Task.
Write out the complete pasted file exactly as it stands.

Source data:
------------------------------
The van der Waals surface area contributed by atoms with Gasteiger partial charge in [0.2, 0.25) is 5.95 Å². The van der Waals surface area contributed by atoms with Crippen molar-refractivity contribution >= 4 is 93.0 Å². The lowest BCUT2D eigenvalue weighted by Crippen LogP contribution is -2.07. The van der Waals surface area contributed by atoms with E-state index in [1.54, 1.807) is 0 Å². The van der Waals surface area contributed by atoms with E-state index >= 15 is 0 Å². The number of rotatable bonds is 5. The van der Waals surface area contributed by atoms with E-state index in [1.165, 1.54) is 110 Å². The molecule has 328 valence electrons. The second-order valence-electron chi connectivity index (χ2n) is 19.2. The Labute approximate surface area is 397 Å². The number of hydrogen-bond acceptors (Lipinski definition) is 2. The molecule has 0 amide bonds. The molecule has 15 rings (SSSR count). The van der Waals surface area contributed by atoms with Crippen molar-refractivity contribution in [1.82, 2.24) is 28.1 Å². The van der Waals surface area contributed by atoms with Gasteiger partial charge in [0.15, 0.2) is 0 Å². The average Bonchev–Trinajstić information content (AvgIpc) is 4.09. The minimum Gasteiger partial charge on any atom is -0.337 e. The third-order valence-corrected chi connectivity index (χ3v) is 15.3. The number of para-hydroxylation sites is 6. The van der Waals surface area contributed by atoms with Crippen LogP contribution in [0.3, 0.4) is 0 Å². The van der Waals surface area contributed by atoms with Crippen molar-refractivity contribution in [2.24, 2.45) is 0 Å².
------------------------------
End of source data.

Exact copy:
The van der Waals surface area contributed by atoms with Gasteiger partial charge in [0.2, 0.25) is 5.95 Å². The van der Waals surface area contributed by atoms with Crippen molar-refractivity contribution >= 4 is 93.0 Å². The lowest BCUT2D eigenvalue weighted by Crippen LogP contribution is -2.07. The van der Waals surface area contributed by atoms with E-state index in [1.54, 1.807) is 0 Å². The van der Waals surface area contributed by atoms with E-state index >= 15 is 0 Å². The number of rotatable bonds is 5. The van der Waals surface area contributed by atoms with E-state index in [1.165, 1.54) is 110 Å². The molecule has 328 valence electrons. The second-order valence-electron chi connectivity index (χ2n) is 19.2. The Labute approximate surface area is 397 Å². The number of hydrogen-bond acceptors (Lipinski definition) is 2. The molecule has 0 amide bonds. The molecule has 15 rings (SSSR count). The van der Waals surface area contributed by atoms with Crippen molar-refractivity contribution in [1.82, 2.24) is 28.1 Å². The van der Waals surface area contributed by atoms with Gasteiger partial charge in [0.15, 0.2) is 0 Å². The average Bonchev–Trinajstić information content (AvgIpc) is 4.09. The minimum Gasteiger partial charge on any atom is -0.337 e. The third-order valence-corrected chi connectivity index (χ3v) is 15.3. The number of para-hydroxylation sites is 6. The van der Waals surface area contributed by atoms with Crippen LogP contribution in [0.3, 0.4) is 0 Å². The van der Waals surface area contributed by atoms with Crippen molar-refractivity contribution in [2.24, 2.45) is 0 Å².